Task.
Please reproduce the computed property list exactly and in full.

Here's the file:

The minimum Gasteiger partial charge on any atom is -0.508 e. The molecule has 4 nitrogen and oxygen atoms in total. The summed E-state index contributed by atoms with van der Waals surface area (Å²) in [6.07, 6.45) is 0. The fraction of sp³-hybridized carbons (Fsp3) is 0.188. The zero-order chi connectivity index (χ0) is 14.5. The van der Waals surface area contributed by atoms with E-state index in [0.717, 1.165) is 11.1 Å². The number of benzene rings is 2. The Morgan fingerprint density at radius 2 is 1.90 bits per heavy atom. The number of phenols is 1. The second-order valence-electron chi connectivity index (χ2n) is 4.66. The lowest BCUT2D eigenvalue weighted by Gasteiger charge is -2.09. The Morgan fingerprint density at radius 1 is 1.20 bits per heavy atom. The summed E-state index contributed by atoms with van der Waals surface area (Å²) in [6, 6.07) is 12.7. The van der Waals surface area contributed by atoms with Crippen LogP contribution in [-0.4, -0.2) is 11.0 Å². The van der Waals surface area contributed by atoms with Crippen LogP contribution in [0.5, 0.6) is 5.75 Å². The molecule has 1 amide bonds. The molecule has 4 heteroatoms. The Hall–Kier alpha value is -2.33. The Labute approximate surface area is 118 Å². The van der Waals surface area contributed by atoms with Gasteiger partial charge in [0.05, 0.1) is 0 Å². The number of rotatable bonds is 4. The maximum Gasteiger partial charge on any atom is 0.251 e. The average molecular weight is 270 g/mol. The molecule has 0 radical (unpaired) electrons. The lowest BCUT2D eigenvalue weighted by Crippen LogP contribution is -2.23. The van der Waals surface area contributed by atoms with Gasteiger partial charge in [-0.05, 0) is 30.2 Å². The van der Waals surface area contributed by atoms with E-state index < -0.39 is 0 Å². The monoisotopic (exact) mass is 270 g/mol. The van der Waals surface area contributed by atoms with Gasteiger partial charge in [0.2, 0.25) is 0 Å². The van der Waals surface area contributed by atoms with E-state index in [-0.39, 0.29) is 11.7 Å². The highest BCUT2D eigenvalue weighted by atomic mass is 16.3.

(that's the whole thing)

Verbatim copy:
The minimum Gasteiger partial charge on any atom is -0.508 e. The molecule has 4 nitrogen and oxygen atoms in total. The summed E-state index contributed by atoms with van der Waals surface area (Å²) in [6.07, 6.45) is 0. The fraction of sp³-hybridized carbons (Fsp3) is 0.188. The zero-order chi connectivity index (χ0) is 14.5. The van der Waals surface area contributed by atoms with E-state index in [0.717, 1.165) is 11.1 Å². The number of benzene rings is 2. The Morgan fingerprint density at radius 2 is 1.90 bits per heavy atom. The number of phenols is 1. The second-order valence-electron chi connectivity index (χ2n) is 4.66. The lowest BCUT2D eigenvalue weighted by Gasteiger charge is -2.09. The Morgan fingerprint density at radius 1 is 1.20 bits per heavy atom. The summed E-state index contributed by atoms with van der Waals surface area (Å²) in [6, 6.07) is 12.7. The van der Waals surface area contributed by atoms with Crippen LogP contribution in [-0.4, -0.2) is 11.0 Å². The van der Waals surface area contributed by atoms with Crippen LogP contribution in [0.5, 0.6) is 5.75 Å². The molecule has 1 amide bonds. The molecule has 4 heteroatoms. The Hall–Kier alpha value is -2.33. The Labute approximate surface area is 118 Å². The van der Waals surface area contributed by atoms with Gasteiger partial charge in [0.05, 0.1) is 0 Å². The number of rotatable bonds is 4. The maximum Gasteiger partial charge on any atom is 0.251 e. The average molecular weight is 270 g/mol. The molecule has 0 radical (unpaired) electrons. The lowest BCUT2D eigenvalue weighted by Crippen LogP contribution is -2.23. The van der Waals surface area contributed by atoms with Gasteiger partial charge in [-0.05, 0) is 30.2 Å². The van der Waals surface area contributed by atoms with E-state index < -0.39 is 0 Å². The monoisotopic (exact) mass is 270 g/mol. The van der Waals surface area contributed by atoms with Gasteiger partial charge in [0.2, 0.25) is 0 Å². The van der Waals surface area contributed by atoms with E-state index in [-0.39, 0.29) is 11.7 Å². The highest BCUT2D eigenvalue weighted by atomic mass is 16.3.